To conclude, indeed, TPF is not an X factor in granting security of cost awards. However, the tribunals could consider it as one of the factors, although only when other facts of a party’s incapacity to pay or bad faith are apparent on record. Granting of security of cost merely because of a funding arrangement may result in unjustified hardships to a party. It may also demotivate parties seeking funding arrangements which will not do any good to the practice of arbitration but may affect the dispute funding industry. The tribunals should base their conclusions for granting security of cost based on findings in RSM and Tenant. If such facts could not be made available on record, the tribunals should provide the benefit of the doubt in favour of the party seeking funding.

Mr. Shanu Jain is a trainee with the international arbitration team of White & Case LLP, Frankfurt. Prior to this, he pursued an LL.M. Course - Master in International Dispute Settlement (MIDS), a program jointly governed by IHEID and the University of Geneva.

Preferred Method of Citation –Shanu Jain, ‘The X factor in granting security of cost in investment arbitrations (ICAR, 11 December, 2020) <>.


[i] Chiara Cilento and Another, ‘Is Investor-State Arbitration Warming up to Security for Costs?’ (Kluwer Arbitration Blog 2019) <

doing_wp_cron=1597007610.6449820995330810546875#:~:text=Security%20for%20costs%20is%20a,as%20well%20as%20administrative%20costs > accessed 10 August 2020

[ii] Decision on Saint Lucia’s request for security for costs including assenting Opinion of Dr Gavan Griffith QC dated 12 August 2014, RSM Production Corporation v. Saint Lucia, ICSID Case No. ARB/12/10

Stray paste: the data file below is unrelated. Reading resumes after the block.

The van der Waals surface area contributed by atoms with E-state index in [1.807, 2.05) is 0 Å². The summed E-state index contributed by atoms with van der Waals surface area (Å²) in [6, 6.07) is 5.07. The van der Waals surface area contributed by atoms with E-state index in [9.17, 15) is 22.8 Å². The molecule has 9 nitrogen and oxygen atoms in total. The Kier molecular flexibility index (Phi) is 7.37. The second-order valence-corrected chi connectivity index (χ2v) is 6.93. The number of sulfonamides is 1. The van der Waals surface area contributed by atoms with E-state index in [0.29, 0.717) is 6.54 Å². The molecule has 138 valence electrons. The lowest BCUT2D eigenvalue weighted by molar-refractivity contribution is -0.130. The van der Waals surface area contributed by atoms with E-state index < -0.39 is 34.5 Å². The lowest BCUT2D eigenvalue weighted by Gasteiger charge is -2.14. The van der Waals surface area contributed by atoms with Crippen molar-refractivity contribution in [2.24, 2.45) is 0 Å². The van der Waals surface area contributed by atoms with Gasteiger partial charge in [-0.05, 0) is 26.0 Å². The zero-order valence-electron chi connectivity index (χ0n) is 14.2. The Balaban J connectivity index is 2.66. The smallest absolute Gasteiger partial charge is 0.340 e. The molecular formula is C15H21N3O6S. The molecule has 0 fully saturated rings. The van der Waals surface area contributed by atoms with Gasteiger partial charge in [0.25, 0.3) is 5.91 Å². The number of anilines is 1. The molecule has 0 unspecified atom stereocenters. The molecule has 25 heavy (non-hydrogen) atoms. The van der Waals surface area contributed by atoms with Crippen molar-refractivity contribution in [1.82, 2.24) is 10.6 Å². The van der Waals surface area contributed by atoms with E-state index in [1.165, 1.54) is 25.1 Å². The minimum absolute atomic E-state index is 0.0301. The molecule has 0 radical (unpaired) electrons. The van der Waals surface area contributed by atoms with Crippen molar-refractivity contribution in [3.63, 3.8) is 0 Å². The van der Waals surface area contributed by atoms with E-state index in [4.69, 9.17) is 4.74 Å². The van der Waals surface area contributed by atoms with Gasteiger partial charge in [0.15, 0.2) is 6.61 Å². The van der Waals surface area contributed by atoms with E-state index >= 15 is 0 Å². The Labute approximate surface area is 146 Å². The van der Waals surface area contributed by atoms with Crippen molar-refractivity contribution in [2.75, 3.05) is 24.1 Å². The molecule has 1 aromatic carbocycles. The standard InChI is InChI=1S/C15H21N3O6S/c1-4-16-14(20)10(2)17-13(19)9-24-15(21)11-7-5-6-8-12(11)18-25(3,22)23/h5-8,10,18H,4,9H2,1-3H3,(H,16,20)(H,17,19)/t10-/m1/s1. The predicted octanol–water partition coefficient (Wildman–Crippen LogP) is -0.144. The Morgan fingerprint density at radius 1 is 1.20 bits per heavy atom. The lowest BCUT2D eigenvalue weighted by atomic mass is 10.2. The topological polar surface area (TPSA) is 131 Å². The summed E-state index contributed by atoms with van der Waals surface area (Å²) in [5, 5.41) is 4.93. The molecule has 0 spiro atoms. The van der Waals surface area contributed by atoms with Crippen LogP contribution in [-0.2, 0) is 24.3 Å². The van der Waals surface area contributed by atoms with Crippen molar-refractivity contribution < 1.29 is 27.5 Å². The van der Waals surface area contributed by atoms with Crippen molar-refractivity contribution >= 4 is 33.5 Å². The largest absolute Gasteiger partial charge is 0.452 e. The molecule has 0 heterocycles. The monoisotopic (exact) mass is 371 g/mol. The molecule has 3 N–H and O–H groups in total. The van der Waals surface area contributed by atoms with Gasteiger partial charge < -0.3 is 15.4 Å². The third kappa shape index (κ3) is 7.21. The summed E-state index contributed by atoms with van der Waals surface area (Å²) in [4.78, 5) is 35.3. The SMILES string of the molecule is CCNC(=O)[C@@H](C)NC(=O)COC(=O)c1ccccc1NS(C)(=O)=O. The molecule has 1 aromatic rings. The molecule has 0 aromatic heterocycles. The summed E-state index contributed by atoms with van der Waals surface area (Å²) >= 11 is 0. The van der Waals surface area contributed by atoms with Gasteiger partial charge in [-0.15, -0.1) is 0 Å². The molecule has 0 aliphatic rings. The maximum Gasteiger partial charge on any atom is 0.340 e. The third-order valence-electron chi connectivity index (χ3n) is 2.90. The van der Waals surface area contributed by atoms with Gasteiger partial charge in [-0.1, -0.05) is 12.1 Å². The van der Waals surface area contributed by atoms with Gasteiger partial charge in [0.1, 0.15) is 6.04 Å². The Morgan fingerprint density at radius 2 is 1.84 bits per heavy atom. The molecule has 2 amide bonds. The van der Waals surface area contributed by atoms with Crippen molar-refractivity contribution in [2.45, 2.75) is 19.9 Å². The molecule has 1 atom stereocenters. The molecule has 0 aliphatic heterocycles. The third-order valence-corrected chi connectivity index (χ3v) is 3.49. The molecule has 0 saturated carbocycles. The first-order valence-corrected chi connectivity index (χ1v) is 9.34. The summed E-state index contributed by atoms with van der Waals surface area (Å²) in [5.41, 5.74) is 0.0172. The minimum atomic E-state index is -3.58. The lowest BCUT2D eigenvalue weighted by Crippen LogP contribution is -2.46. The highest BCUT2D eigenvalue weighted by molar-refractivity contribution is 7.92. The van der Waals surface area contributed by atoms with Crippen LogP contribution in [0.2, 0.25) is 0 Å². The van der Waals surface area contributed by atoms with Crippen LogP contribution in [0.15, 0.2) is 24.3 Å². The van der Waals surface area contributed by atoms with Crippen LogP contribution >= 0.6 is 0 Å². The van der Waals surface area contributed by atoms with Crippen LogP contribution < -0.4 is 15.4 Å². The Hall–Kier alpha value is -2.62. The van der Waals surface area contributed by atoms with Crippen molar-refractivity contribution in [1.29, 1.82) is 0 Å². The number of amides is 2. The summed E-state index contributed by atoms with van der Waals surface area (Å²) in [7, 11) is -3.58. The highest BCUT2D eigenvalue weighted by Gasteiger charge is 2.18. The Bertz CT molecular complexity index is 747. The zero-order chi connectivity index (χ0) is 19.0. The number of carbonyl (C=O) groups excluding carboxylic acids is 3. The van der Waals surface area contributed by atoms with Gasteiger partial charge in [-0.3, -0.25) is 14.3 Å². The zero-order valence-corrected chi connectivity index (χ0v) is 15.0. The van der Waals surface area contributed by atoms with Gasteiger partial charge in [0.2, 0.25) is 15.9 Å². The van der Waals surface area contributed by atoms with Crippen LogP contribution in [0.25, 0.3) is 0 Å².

[iii] RSM (n ii), 30

[iv] RSM (n ii), 30

[v] Jain Shanu, ‘Third-party funding in investment treaty arbitrations: contemporary issues and analysis’ (LLM Thesis, MIDS - Graduate Institute (IHEID) and University of Geneva, 2019-2020)

[vi] RSM (n ii), 21

[vii] RSM Production Corporation and others v. Grenada (ICSID Case No. ARB/10/6); ibid (n ii), 22-23

[viii] RSM (n ii), 22-23

[ix] Tennant Energy, LLC v. Government of Canada, PCA Case No. 2018-54; The Estate of Julio Miguel Orlandini-Agreda and Compañía Minera Orlandini Ltda. v. Bolivia, PCA Case No. 2018-39; Dirk Herzig as Insolvency Administrator over the Assets of Unionmatex Industrieanlagen GmbH v. Turkmenistan, ICSID Case No. ARB/18/35

[x] Procedural Order No. 4, Tennant Energy, LLC v. Government of Canada, PCA Case No. 2018-54, 36

[xi] Tenant (n x)

The views and opinions expressed in the article are those of the author(s) solely and do not reflect the official position of the institution(s) with which the author(s) is /are affiliated. Further, the statements of the author(s) produced herein should not be construed as legal advice.